Newly elected woman of color takes stand against caller's intimidating voicemail

A Massachusetts city councilwoman was sworn in earlier this month as the first Afro-Latina and immigrant in that position the state's history. After less than two weeks on the job, Julia Mejia said she received an anonymous voicemail littered with intimidating, racist innuendos apparently because of a proposition she announced to create sanctuary safe spaces in Boston.

"You're really something. What a, what a great way to start, eh? Aiding and abating criminals. The very fact that they are illegal they are breaking the law," said the caller in the five-minute message to Mejia.

Two days before Mejia received the audio on Jan. 17, she proposed her first order of business as a newly-elected councilmember, which was to hold a public hearing regarding her proposal to create sanctuary locations for undocumented students.

"I am proposing sanctuary safe spaces and this is near and dear to me because I work with a lot of families that are still undocumented and my mom as you know was undocumented at one point, but now she is a super voter so you can't mess with her either," Mejia said in a social media video commenting on the threatening voicemail.

At the age of 5, Mejia and her family immigrated to the United States from the Dominican Republic and she later became a naturalized citizen.

Her recent proposal stemmed from an ongoing lawsuit filed on behalf of a local civil rights group against Boston Public Schools that accuses the administration of sharing information about undocumented student with an organization that indirectly works with law enforcement agencies like Immigration and Customs Enforcement (ICE), according to MassLive.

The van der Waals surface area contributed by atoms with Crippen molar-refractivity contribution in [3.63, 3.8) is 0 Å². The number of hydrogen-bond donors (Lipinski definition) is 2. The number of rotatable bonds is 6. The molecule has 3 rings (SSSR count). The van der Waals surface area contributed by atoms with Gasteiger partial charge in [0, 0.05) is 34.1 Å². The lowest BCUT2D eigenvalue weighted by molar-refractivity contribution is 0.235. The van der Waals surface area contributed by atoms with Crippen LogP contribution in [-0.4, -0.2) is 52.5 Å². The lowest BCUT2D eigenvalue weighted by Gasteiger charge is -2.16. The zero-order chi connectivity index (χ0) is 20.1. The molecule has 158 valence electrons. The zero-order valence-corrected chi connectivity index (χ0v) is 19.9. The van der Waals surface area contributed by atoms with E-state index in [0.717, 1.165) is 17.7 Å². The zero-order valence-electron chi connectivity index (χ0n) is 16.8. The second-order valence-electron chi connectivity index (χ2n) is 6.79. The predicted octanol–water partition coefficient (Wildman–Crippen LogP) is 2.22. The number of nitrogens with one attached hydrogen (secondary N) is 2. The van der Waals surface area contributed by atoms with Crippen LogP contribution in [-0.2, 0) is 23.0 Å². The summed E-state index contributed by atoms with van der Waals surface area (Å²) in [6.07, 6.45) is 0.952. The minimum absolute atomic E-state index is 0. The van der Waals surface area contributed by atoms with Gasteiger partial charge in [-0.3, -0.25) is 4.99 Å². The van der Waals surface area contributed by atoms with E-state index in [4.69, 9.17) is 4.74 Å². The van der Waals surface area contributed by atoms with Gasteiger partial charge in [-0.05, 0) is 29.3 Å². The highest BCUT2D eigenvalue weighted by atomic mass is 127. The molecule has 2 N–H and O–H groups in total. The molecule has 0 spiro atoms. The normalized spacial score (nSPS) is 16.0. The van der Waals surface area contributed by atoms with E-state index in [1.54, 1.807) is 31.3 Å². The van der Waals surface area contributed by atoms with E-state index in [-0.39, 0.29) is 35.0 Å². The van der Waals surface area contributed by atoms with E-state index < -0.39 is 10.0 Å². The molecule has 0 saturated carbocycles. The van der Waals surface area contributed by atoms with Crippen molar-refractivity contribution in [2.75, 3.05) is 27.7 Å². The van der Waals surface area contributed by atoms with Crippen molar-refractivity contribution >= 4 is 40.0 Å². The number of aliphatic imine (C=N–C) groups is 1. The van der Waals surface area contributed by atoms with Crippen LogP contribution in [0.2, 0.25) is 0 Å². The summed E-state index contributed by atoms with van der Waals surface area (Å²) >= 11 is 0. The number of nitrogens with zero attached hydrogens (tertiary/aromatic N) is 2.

"I received a voicemail on January 17th that was all too familiar to myself and those in the immigrant community," wrote Mejia as a caption on her Twitter post with a link to the video. "I will not be intimidated by these words of hate, but rather use this as a way to speak up for others who have received this bullying."

The caller, whose apparent New England accent was heard towards the end of the message, called Mejia names from a criminal, leach, fascist and communist as well as attacked her mother for "coming over here illegally."

"I'm calling the president's office today. He better do something about people like you in the Boston city council and if he doesn't, he won't get reelected," the caller said adding a message to President Donald Trump. "It's either put up or shut up Mr. President and send ICE into Boston and you [Mejia] should be the first one arrested. You [Mejia] should be put in handcuffs and deported."

Mejia used the audio of the caller's voicemail as a backdrop to a slideshow of photographs and videos of herself and her family as well as images of a historical protest featuring Dr. Martin Luther King Jr.

"And guess what? We are American too and we are not going anywhere," said Mejia in the video, "I'm not calling you out. I'm calling you into this conversation. Join me."

Mejia is the third woman of color that's a public official in the United States to recently expose racist messages they said they receive almost daily.

Last week, Baltimore City's State Attorney Marilyn Mosby posted a racist message she received on Jan. 15, which was just days after supporting St. Louis Circuit Court Attorney Kim Gardner, who filed a federal lawsuit against her city and police union for alleged racist attacks.
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